The hon. Lady raised the issue of Phil Blackwood in the context of human rights. Mr Blackwood travelled to Burma on a New Zealand passport, so this is rightly a New Zealand lead, and it is they who are discussing case handling directly with him. However, I met Mr Blackwood’s cousin on Monday, along with the hon. Member for Middlesbrough (Andy McDonald), who is in his place. Our ambassador has raised the case directly with the President’s office and I have committed to doing so again at the appropriate moment. That would also provide me with an opportunity to raise the case of the other gentleman the hon. Lady mentioned, Mr Niranjan Rasalingam.

During my visit in July, and again in New York in September, I pressed the Burmese Government on a number of human rights issues in addition to the elections

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and to Rakhine. On the issue of preventing sexual violence—the hon. Lady recounted some harrowing stories in that context—I was delighted to launch the international protocol on preventing sexual violence in conflict when I was last in Rangoon. I made it clear at that time that real progress was critical.

The hon. Lady raised again the issue of our engagement with the military, which has been raised in several debates in the past few months and years. Our focus is to encourage it to take its rightful place as a modern military in a democratic system. We are not providing any combat support or training. Yes, we use our engagement to raise our real concerns about issues such as sexual violence and child soldiers. I raised the issue of child soldiers with both the northern commander and the commander-in-chief. If we want the military to play its part in the reform process, it would be a mistake to think that we can achieve that simply by isolating and criticising it. Aung San Suu Kyi, who has visited some of the courses we have run, is of the same mind.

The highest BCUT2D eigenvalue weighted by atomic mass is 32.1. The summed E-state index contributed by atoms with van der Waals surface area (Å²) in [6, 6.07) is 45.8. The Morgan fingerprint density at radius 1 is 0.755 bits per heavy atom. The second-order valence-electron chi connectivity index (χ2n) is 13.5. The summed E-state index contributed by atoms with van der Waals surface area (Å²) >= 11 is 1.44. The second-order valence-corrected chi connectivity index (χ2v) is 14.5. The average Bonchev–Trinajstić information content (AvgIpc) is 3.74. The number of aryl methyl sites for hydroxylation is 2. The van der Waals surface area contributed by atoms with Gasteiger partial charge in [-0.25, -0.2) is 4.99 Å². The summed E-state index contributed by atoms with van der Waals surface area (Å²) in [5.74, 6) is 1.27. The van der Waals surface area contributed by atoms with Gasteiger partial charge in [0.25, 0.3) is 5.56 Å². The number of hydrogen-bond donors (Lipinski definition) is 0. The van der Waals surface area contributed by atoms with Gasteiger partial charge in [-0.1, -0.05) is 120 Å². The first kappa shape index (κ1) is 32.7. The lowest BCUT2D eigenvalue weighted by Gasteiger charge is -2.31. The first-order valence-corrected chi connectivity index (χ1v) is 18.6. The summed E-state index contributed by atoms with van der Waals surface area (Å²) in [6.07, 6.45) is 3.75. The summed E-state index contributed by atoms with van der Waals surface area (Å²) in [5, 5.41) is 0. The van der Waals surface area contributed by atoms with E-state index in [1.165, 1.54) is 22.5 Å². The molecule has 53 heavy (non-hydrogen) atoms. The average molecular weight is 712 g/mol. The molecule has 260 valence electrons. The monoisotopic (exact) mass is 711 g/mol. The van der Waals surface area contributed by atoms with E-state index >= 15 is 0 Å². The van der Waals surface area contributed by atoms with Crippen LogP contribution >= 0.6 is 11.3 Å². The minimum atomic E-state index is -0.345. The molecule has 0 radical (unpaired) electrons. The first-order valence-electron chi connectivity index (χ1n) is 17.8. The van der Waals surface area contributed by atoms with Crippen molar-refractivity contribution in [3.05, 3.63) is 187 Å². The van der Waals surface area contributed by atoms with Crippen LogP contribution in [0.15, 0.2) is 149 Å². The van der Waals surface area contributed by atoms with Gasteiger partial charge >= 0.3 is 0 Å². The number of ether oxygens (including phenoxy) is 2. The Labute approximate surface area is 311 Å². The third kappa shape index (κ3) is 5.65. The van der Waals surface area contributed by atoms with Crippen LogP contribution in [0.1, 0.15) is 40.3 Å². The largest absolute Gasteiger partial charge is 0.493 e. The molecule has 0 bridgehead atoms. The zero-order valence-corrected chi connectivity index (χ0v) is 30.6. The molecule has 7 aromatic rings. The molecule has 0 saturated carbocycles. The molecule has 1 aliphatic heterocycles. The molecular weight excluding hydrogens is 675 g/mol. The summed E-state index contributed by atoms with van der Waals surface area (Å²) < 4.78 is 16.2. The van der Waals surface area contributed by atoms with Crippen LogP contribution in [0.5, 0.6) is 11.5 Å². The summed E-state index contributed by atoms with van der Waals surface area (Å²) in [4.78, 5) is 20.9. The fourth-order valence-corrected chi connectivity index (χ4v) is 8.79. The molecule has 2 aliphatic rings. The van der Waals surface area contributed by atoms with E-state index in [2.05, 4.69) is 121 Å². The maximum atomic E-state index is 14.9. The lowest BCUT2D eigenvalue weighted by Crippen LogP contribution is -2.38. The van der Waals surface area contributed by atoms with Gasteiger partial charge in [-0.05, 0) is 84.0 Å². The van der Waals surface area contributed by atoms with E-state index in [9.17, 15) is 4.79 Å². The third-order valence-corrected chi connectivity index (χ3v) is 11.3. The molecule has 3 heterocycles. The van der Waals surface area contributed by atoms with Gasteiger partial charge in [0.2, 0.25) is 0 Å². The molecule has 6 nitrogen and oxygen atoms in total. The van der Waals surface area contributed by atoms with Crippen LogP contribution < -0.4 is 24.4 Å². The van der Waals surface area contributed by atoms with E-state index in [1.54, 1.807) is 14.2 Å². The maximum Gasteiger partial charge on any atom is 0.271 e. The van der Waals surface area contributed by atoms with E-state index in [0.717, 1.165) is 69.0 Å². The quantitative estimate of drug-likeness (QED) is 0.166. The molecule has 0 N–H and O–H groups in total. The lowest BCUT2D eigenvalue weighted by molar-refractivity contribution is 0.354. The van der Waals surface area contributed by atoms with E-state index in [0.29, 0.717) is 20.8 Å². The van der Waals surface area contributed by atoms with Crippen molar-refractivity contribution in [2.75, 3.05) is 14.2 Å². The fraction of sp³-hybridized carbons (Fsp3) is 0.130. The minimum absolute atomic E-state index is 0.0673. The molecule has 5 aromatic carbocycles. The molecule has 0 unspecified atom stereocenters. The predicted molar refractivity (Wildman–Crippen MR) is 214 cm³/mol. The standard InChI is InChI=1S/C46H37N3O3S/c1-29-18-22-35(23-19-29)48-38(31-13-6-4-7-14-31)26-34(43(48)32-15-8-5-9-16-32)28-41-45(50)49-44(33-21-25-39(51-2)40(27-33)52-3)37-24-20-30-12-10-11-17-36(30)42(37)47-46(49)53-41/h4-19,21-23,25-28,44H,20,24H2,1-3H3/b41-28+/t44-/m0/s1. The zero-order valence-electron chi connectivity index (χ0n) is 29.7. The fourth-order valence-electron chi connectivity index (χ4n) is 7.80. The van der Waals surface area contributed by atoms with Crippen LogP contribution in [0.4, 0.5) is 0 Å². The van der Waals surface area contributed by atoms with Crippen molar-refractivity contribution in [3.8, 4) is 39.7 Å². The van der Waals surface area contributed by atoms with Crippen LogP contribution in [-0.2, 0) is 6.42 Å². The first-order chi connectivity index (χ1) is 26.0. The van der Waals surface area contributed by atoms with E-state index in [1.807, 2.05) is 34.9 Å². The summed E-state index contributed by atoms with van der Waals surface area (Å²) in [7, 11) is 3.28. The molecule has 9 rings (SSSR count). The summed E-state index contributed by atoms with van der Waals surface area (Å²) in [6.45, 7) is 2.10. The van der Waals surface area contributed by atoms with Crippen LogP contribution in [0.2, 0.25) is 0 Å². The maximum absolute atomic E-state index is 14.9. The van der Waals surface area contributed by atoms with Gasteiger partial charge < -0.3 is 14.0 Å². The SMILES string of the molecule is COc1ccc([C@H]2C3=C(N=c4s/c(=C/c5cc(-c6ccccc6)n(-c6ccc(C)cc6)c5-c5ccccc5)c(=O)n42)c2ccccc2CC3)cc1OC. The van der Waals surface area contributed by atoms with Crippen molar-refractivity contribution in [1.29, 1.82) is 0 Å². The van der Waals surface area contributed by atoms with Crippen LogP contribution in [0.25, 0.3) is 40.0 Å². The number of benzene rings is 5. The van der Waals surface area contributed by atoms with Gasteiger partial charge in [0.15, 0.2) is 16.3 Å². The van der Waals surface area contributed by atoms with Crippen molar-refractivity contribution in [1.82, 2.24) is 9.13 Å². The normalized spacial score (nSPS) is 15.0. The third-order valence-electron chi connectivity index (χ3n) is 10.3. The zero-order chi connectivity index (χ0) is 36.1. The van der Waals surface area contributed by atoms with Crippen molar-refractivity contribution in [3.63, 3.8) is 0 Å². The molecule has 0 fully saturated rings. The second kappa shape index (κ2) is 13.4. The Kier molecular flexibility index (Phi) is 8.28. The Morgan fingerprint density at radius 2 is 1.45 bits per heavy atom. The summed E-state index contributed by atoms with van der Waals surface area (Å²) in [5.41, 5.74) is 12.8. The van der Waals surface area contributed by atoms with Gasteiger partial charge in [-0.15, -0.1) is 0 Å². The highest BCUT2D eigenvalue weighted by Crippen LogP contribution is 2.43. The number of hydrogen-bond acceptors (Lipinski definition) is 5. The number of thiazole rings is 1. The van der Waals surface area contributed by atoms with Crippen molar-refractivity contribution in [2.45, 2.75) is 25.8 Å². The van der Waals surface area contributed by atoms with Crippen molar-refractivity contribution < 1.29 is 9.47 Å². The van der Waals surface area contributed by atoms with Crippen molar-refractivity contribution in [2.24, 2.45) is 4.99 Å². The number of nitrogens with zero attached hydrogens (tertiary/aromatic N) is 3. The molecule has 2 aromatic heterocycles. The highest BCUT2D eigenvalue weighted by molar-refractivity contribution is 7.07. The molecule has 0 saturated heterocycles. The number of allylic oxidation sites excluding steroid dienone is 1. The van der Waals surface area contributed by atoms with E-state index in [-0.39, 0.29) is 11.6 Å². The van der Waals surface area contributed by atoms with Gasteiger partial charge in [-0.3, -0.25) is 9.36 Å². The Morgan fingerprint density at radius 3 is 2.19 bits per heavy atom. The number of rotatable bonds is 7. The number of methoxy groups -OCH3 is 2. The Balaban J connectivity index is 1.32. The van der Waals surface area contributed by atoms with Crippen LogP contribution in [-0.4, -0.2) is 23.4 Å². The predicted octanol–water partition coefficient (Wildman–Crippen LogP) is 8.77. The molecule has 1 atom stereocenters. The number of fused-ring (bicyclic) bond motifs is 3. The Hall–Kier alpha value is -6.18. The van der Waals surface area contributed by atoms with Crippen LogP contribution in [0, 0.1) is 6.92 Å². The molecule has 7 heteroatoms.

We welcome the signature last week of the nationwide ceasefire agreement by the Government and eight of the ethnic armed groups. A huge amount of effort and compromise from all sides has gone into that. Further work will be needed to ensure that the remaining groups sign up to the agreement and begin the comprehensive political process to turn it into a lasting settlement. We remain very supportive of this work. It will continue right through to the other side of the election, and it will confront whoever wins the election.

We must not forget that, despite such reverses and the continuing open sore of Rakhine, Burma is in a very different place from where it was at the start of the reform process in 2011. I firmly believe that engagement remains the best way to encourage the forces of moderation. Although the reforms are neither perfect nor complete, they have improved the lives of millions of ordinary Burmese. It is clear, with the forthcoming elections, that Burma is at a crossroads. This is the time for us to hold our nerve and to hope that, through the elections, Burma can set itself on a path to a better future. I thank the hon. Lady for the opportunity to set out the Government’s view once again. Let us all hope that the events of the coming weeks work out in favour of the Burmese people.

Question put and agreed to.

5.26 pm

House adjourned.